Dean Gooderham Acheson
Dean Gooderham Acheson
Dean Gooderham Acheson
The American lawyer and statesman Dean Gooderham Acheson (1893-1971) served as secretary of state in President Harry Truman's Cabinet.
Dean Acheson was born in Middletown, Conn., on April 11, 1893, the son of Edward Campion and Eleanor Gooderham Acheson. His father, the Episcopal bishop of Connecticut, provided a genteel upbringing which led to Groton and afterward Yale, where Acheson received his bachelor's degree in 1915. During the succeeding 3 years he served briefly as an ensign in the U.S. Navy and earned his law degree at Harvard. In May 1917 he married Alice Stanley. Three children were born to the Achesons—Jane, David Campion, and Mary Eleanor.
From the beginning Acheson seemed destined for a successful career. Possessed of high intelligence, a deep sense of moral rectitude, and aggressive energy, he had in addition the grace of the patrician and the friendship of such distinguished and influential people as Felix Frankfurter of the Harvard Law School and, later, the Supreme Court of the United States.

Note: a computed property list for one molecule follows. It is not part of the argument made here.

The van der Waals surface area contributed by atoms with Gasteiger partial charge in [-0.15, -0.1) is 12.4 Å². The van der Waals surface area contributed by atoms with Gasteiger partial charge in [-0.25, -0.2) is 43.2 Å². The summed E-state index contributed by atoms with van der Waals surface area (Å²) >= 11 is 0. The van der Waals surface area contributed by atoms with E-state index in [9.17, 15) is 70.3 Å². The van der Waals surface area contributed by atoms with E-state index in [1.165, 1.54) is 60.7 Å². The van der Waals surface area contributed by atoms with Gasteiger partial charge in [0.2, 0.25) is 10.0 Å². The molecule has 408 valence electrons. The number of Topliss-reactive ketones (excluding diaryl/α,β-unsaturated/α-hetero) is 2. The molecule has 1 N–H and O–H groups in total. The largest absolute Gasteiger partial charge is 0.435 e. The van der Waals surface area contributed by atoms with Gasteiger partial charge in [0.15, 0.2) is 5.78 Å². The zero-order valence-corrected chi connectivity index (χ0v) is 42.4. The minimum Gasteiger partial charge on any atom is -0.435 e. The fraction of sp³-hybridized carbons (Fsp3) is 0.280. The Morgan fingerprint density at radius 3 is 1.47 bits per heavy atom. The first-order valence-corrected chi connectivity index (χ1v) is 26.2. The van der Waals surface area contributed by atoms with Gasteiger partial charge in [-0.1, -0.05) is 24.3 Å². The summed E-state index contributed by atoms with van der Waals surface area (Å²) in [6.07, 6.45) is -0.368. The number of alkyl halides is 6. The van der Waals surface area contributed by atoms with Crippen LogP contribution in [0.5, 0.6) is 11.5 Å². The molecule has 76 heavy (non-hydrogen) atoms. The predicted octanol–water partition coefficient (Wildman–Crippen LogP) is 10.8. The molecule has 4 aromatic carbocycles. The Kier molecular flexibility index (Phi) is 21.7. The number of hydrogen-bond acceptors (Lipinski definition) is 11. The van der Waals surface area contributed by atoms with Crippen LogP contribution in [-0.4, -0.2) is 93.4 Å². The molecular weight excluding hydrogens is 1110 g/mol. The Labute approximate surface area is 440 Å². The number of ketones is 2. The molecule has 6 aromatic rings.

Following his graduation from Harvard, Acheson became private secretary to Supreme Court justice Louis D. Brandeis. In 1921 he entered the prominent Washington law firm of Covington, Burling, and Rublee, where he practiced for the next 12 years. President Franklin D. Roosevelt first brought Acheson into public service in May 1933 with an appointment as undersecretary of the Treasury. Acheson resigned 5 months later following a disagreement on the President's gold-purchasing program and returned to his Washington law practice.
In 1941 Acheson again entered the government, this time as assistant secretary of state for economic affairs. He remained in the State Department, except for one brief interlude, until 1953. His long and significant record there reflected a practical rather than a contemplative mentality, which attracted him especially to Harry Truman's forthright leadership. As undersecretary of state from 1945 to 1947, Acheson broke with Truman only on the Palestinian question, convinced that the nation was embarking on a unilateral commitment to Israel's defense against the Arab states which could ultimately prove embarrassing, if not costly.